If you want to stay overnight at a Michigan winery, consider booking a night or two at Black Star Farms. Black Star Farms is a winery, yes, but it is also much, much more. In addition to its wines, Black Star Farms produces fruit brandies and cheeses – the Leelanau Cheese Company makes fromage blanc and raclette cheese. If you've never tried either type, you are in for a treat. Black Star Farms' café is open during the summer and fall months and proudly showcases Michigan products. You'll pay about $30 for a bottle of 2008 Arcturos Cabernet Franc and $17 for a bottle of 2009 Late Harvest Riesling.
You'll find Bel Lago Vineyard and Winery on the Leelanau Peninsula. Bel Lago's wines include Pinot Gris, Chardonnay, Auxerrois, Late Harvest Pinot Grigio, Gewurtztraminer, Bordeaux-style blends, cherry wines, dessert wines, sparkling wines and ice wines. Bel Lago's popular Tempesta red wine retails for $35, while a bottle of Late Harvest Pinot Grigio sells for $30.
If you find yourself in the southeastern Lower Peninsula, take the time to stop by Chateau Aeronautique Winery in Rives Township, near Jackson. Pilot-owner Lorenzo Lizarralde sponsors release parties and musical events at his "open hangar" days. Aviators, take note – you are welcome to fly in; although fuel is not available, you'll find a grass runway and plenty to do when you land. (Lights and fuel are not available.) To buy Chateau Aeronautique wines, you'll need to stop by the winery.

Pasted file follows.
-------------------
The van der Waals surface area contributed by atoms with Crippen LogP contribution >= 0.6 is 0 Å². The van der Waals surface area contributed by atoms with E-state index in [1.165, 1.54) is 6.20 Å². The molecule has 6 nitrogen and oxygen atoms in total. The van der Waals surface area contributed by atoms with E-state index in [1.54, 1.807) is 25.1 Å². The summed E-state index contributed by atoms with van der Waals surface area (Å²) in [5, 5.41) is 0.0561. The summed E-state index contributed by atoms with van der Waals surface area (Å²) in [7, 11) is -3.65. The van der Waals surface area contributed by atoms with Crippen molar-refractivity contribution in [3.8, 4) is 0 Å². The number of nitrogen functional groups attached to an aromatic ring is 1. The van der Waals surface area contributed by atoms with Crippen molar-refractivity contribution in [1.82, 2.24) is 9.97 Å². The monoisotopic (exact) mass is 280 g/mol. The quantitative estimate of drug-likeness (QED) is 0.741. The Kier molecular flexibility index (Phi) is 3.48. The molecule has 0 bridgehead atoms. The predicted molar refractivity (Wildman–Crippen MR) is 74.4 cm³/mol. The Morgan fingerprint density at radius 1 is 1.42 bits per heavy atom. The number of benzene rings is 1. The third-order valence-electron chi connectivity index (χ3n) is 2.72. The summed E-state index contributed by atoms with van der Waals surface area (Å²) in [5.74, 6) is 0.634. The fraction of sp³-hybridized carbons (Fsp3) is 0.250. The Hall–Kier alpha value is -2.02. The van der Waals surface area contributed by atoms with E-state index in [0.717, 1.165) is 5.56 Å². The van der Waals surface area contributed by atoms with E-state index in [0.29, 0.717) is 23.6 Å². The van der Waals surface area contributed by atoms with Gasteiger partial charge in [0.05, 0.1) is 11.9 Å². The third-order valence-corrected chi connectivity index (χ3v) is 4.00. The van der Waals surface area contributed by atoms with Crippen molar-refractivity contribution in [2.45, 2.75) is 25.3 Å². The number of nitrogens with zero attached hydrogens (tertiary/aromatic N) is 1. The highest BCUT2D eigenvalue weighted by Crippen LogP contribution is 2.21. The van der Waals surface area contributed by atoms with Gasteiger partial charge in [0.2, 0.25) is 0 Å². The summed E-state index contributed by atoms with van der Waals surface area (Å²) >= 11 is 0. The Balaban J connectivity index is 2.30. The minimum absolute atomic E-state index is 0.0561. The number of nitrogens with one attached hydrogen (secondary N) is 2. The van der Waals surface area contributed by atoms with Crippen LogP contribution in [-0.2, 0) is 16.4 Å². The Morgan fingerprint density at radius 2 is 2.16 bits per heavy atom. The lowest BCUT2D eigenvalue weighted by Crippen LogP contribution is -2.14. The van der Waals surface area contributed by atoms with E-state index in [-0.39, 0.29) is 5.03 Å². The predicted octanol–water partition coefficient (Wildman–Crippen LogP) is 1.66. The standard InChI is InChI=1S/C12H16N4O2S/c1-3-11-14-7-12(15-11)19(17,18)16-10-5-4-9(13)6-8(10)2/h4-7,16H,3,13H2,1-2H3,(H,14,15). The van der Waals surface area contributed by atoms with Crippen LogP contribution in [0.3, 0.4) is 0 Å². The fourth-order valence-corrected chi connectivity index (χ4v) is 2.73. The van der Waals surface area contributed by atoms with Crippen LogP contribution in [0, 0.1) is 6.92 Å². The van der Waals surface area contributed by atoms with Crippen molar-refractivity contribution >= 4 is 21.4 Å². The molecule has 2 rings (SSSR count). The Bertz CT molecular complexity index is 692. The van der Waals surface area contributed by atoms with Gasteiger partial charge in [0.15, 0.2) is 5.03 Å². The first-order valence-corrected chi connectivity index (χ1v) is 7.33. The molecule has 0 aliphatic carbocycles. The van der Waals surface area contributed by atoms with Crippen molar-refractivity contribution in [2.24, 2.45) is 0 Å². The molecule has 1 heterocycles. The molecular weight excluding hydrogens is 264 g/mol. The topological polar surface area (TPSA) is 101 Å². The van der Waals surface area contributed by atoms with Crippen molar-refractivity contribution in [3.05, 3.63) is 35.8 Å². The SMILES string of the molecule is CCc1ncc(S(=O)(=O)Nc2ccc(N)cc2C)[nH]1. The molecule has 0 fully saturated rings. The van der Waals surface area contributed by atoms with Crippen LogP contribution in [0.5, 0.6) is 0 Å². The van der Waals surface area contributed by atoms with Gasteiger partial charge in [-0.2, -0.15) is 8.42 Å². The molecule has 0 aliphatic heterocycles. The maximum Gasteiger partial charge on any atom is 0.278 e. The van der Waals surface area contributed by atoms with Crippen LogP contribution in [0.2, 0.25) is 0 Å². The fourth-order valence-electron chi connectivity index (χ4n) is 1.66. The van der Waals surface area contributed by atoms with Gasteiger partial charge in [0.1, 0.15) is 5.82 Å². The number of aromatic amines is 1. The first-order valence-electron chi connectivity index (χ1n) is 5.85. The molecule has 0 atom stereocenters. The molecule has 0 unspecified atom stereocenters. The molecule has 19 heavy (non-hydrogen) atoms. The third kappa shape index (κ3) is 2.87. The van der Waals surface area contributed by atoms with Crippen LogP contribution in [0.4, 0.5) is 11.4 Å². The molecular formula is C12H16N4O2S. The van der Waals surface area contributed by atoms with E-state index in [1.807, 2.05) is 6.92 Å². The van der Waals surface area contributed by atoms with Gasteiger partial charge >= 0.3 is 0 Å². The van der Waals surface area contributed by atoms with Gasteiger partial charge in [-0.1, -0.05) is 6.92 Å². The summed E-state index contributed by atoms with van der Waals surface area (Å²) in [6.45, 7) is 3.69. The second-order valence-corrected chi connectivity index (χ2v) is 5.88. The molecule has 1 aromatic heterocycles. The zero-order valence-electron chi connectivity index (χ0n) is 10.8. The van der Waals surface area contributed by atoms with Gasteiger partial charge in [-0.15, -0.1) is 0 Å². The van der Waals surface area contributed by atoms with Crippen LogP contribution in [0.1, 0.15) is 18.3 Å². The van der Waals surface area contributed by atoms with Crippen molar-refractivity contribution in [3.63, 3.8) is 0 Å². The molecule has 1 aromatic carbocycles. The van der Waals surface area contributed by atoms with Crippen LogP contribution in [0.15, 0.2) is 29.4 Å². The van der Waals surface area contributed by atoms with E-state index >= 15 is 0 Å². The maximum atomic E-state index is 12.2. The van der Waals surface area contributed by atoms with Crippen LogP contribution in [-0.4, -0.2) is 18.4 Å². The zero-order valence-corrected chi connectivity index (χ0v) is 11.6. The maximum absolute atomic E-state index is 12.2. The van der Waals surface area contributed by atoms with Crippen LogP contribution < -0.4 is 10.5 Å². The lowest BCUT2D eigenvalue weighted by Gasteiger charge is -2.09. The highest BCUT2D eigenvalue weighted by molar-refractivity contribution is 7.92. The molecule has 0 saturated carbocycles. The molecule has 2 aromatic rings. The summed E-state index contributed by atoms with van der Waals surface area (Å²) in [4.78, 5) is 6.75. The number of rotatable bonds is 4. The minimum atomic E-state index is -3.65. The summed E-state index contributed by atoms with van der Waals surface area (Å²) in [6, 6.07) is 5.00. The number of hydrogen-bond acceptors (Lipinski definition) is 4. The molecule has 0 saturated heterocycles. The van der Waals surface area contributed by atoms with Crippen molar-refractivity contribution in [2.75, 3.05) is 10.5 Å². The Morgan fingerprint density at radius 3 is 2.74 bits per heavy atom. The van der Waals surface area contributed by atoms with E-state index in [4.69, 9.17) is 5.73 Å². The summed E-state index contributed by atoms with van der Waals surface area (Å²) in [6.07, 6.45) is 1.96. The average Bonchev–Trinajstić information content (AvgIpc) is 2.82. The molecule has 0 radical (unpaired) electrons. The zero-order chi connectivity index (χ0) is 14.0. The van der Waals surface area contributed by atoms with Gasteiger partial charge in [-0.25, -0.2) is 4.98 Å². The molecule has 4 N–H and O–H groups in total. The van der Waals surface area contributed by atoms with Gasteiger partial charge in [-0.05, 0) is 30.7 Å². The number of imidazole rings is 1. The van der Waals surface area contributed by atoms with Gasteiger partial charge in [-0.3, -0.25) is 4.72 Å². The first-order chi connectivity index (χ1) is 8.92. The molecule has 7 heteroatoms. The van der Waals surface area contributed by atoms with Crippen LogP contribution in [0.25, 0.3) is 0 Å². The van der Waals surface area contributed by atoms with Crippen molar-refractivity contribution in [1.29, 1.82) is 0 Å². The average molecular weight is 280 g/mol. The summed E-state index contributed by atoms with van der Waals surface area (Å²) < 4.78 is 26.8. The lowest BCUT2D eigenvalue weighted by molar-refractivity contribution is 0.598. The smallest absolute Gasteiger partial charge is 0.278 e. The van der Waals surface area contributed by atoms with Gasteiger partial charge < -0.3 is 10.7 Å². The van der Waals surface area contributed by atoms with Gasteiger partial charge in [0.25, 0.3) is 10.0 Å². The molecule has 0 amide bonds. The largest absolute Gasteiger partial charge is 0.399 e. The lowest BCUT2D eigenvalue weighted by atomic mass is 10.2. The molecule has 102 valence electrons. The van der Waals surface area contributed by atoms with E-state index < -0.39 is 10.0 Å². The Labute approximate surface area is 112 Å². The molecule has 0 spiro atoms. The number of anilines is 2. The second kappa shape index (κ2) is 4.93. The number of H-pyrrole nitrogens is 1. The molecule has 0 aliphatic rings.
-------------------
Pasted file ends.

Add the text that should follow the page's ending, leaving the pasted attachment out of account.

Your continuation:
Fenn Valley Vineyards and Wine Cellar lobbied for its own AVA in 1981, as Michigan's wine industry was moving into the modern age. Fenn Valley Vineyards and Wine Cellar remains the Fennville AVA's only winery. Fenn Valley Vineyards has two tasting rooms; one is at the winery itself, near Fennville, while the other is located in Saugatuck. The winery also hosts special events, including Blues at the Vineyard, Performing Arts at the Vineyard, harvest dinners and Girls' Afternoon Out. Tours and tastings are also available. Fenn Valley Vineyards' signature wines include the award-winning 42 Ice Wine ($15), Riesling 2010, which won gold at the 2011 Tasters Guild International Competition ($12) and Fenn Valley Premier Cuvée ($22), which also won gold at the 2011 Tasters Guild International Competition.
If you're looking for a wine that would please any Tigers fan, stay close to home and choose a wine from Michigan. Better yet, take a detour through the Wolverine State and experience Michigan's wines for yourself.